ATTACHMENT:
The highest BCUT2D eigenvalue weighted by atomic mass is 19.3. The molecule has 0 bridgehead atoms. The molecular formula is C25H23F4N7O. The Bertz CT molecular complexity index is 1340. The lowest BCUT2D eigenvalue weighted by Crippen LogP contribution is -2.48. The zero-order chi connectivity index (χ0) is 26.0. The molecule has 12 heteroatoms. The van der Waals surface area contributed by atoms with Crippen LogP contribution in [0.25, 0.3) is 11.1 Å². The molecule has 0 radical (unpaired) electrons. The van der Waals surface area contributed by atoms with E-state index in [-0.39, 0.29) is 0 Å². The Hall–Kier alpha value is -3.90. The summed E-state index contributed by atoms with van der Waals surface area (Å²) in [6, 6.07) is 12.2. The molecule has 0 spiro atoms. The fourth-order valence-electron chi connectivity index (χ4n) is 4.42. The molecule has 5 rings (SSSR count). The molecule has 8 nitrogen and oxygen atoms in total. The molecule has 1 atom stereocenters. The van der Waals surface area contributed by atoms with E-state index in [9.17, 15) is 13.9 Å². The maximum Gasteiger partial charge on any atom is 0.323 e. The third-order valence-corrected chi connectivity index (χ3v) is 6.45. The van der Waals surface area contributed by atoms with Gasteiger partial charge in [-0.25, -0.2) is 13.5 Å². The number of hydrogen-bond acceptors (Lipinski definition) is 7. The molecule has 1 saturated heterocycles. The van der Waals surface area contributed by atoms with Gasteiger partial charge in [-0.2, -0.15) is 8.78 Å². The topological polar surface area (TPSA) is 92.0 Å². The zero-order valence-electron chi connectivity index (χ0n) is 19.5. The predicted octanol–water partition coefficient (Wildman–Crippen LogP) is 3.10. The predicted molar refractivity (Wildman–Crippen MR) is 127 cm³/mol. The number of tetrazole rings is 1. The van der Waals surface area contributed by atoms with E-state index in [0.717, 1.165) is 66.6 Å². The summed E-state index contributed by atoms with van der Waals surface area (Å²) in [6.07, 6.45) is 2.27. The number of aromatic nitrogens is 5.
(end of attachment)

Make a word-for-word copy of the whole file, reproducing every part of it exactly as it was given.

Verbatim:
The highest BCUT2D eigenvalue weighted by atomic mass is 19.3. The molecule has 0 bridgehead atoms. The molecular formula is C25H23F4N7O. The Bertz CT molecular complexity index is 1340. The lowest BCUT2D eigenvalue weighted by Crippen LogP contribution is -2.48. The zero-order chi connectivity index (χ0) is 26.0. The molecule has 12 heteroatoms. The van der Waals surface area contributed by atoms with Crippen LogP contribution in [0.25, 0.3) is 11.1 Å². The molecule has 0 radical (unpaired) electrons. The van der Waals surface area contributed by atoms with E-state index in [-0.39, 0.29) is 0 Å². The Hall–Kier alpha value is -3.90. The summed E-state index contributed by atoms with van der Waals surface area (Å²) in [6, 6.07) is 12.2. The molecule has 0 spiro atoms. The fourth-order valence-electron chi connectivity index (χ4n) is 4.42. The molecule has 5 rings (SSSR count). The molecule has 8 nitrogen and oxygen atoms in total. The molecule has 1 atom stereocenters. The van der Waals surface area contributed by atoms with E-state index in [9.17, 15) is 13.9 Å². The maximum Gasteiger partial charge on any atom is 0.323 e. The third-order valence-corrected chi connectivity index (χ3v) is 6.45. The van der Waals surface area contributed by atoms with Gasteiger partial charge in [-0.25, -0.2) is 13.5 Å². The number of hydrogen-bond acceptors (Lipinski definition) is 7. The molecule has 1 saturated heterocycles. The van der Waals surface area contributed by atoms with Gasteiger partial charge in [-0.2, -0.15) is 8.78 Å². The topological polar surface area (TPSA) is 92.0 Å². The zero-order valence-electron chi connectivity index (χ0n) is 19.5. The predicted octanol–water partition coefficient (Wildman–Crippen LogP) is 3.10. The predicted molar refractivity (Wildman–Crippen MR) is 127 cm³/mol. The number of tetrazole rings is 1. The van der Waals surface area contributed by atoms with E-state index in [0.717, 1.165) is 66.6 Å². The summed E-state index contributed by atoms with van der Waals surface area (Å²) in [6.07, 6.45) is 2.27. The number of aromatic nitrogens is 5.